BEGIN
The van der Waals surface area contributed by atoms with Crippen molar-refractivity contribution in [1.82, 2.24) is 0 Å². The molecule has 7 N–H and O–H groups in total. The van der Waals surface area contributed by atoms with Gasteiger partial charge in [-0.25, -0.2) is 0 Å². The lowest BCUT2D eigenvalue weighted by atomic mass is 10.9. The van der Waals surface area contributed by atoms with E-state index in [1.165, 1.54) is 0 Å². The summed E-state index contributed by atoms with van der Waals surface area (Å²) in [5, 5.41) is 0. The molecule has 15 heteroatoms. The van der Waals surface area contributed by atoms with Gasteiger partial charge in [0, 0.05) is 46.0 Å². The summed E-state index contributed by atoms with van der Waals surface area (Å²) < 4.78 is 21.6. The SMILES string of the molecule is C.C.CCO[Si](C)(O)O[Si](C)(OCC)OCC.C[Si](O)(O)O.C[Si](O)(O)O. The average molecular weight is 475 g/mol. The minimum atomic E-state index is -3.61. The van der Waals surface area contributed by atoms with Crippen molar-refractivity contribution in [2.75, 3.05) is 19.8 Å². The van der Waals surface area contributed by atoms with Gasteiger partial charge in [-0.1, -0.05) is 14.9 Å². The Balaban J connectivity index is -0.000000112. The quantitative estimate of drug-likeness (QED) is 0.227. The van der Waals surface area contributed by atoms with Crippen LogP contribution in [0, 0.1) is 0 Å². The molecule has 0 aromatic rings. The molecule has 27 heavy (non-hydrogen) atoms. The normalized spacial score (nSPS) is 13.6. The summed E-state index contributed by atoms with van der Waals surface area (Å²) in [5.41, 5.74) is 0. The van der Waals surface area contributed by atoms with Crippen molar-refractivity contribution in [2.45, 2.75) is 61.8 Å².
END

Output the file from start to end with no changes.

The van der Waals surface area contributed by atoms with Crippen molar-refractivity contribution in [1.82, 2.24) is 0 Å². The molecule has 7 N–H and O–H groups in total. The van der Waals surface area contributed by atoms with Gasteiger partial charge in [-0.25, -0.2) is 0 Å². The lowest BCUT2D eigenvalue weighted by atomic mass is 10.9. The van der Waals surface area contributed by atoms with E-state index in [1.165, 1.54) is 0 Å². The summed E-state index contributed by atoms with van der Waals surface area (Å²) in [5, 5.41) is 0. The molecule has 15 heteroatoms. The van der Waals surface area contributed by atoms with Gasteiger partial charge in [0, 0.05) is 46.0 Å². The summed E-state index contributed by atoms with van der Waals surface area (Å²) < 4.78 is 21.6. The SMILES string of the molecule is C.C.CCO[Si](C)(O)O[Si](C)(OCC)OCC.C[Si](O)(O)O.C[Si](O)(O)O. The average molecular weight is 475 g/mol. The minimum atomic E-state index is -3.61. The van der Waals surface area contributed by atoms with Crippen molar-refractivity contribution in [2.75, 3.05) is 19.8 Å². The van der Waals surface area contributed by atoms with Gasteiger partial charge in [-0.1, -0.05) is 14.9 Å². The Balaban J connectivity index is -0.000000112. The quantitative estimate of drug-likeness (QED) is 0.227. The van der Waals surface area contributed by atoms with Crippen LogP contribution in [0, 0.1) is 0 Å². The molecule has 0 aromatic rings. The molecule has 27 heavy (non-hydrogen) atoms. The normalized spacial score (nSPS) is 13.6. The summed E-state index contributed by atoms with van der Waals surface area (Å²) in [5.41, 5.74) is 0. The van der Waals surface area contributed by atoms with Crippen molar-refractivity contribution in [2.45, 2.75) is 61.8 Å².